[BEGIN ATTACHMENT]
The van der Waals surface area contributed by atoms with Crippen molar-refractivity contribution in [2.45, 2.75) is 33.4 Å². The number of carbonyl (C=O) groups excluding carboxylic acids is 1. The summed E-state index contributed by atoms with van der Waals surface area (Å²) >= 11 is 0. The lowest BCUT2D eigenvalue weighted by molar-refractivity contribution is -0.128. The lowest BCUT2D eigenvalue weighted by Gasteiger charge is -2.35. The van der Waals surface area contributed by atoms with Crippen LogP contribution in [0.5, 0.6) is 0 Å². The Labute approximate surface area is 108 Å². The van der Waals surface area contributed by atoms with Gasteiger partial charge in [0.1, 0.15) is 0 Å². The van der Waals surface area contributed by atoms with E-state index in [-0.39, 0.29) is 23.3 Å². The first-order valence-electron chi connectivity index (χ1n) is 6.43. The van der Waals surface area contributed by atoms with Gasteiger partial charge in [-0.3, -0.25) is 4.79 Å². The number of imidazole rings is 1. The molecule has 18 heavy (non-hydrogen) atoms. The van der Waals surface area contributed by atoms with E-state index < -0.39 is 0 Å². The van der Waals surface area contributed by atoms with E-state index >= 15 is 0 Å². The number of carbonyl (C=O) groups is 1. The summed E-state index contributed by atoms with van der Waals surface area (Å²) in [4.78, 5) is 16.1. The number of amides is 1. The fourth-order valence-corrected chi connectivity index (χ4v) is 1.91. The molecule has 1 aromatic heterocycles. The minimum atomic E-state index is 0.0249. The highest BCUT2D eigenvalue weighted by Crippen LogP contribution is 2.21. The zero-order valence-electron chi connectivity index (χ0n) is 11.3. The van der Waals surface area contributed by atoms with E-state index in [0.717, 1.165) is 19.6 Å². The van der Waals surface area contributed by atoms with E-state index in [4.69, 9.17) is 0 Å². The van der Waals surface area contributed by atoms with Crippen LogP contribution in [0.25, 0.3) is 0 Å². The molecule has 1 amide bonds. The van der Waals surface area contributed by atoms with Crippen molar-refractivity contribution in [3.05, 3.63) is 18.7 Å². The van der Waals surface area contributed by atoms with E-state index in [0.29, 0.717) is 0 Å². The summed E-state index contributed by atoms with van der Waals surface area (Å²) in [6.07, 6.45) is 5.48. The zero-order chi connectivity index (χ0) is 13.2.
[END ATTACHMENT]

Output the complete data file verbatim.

The van der Waals surface area contributed by atoms with Crippen molar-refractivity contribution in [2.45, 2.75) is 33.4 Å². The number of carbonyl (C=O) groups excluding carboxylic acids is 1. The summed E-state index contributed by atoms with van der Waals surface area (Å²) >= 11 is 0. The lowest BCUT2D eigenvalue weighted by molar-refractivity contribution is -0.128. The lowest BCUT2D eigenvalue weighted by Gasteiger charge is -2.35. The van der Waals surface area contributed by atoms with Crippen LogP contribution in [0.5, 0.6) is 0 Å². The Labute approximate surface area is 108 Å². The van der Waals surface area contributed by atoms with Gasteiger partial charge in [0.1, 0.15) is 0 Å². The van der Waals surface area contributed by atoms with E-state index in [-0.39, 0.29) is 23.3 Å². The first-order valence-electron chi connectivity index (χ1n) is 6.43. The van der Waals surface area contributed by atoms with Gasteiger partial charge in [-0.3, -0.25) is 4.79 Å². The number of imidazole rings is 1. The molecule has 18 heavy (non-hydrogen) atoms. The van der Waals surface area contributed by atoms with E-state index < -0.39 is 0 Å². The van der Waals surface area contributed by atoms with E-state index >= 15 is 0 Å². The number of carbonyl (C=O) groups is 1. The summed E-state index contributed by atoms with van der Waals surface area (Å²) in [4.78, 5) is 16.1. The number of amides is 1. The fourth-order valence-corrected chi connectivity index (χ4v) is 1.91. The molecule has 1 aromatic heterocycles. The minimum atomic E-state index is 0.0249. The highest BCUT2D eigenvalue weighted by Crippen LogP contribution is 2.21. The zero-order valence-electron chi connectivity index (χ0n) is 11.3. The van der Waals surface area contributed by atoms with E-state index in [0.717, 1.165) is 19.6 Å². The van der Waals surface area contributed by atoms with E-state index in [4.69, 9.17) is 0 Å². The van der Waals surface area contributed by atoms with Crippen LogP contribution in [0.25, 0.3) is 0 Å². The molecule has 1 amide bonds. The van der Waals surface area contributed by atoms with Crippen molar-refractivity contribution in [3.05, 3.63) is 18.7 Å². The van der Waals surface area contributed by atoms with E-state index in [0.29, 0.717) is 0 Å². The summed E-state index contributed by atoms with van der Waals surface area (Å²) in [6.07, 6.45) is 5.48. The zero-order chi connectivity index (χ0) is 13.2.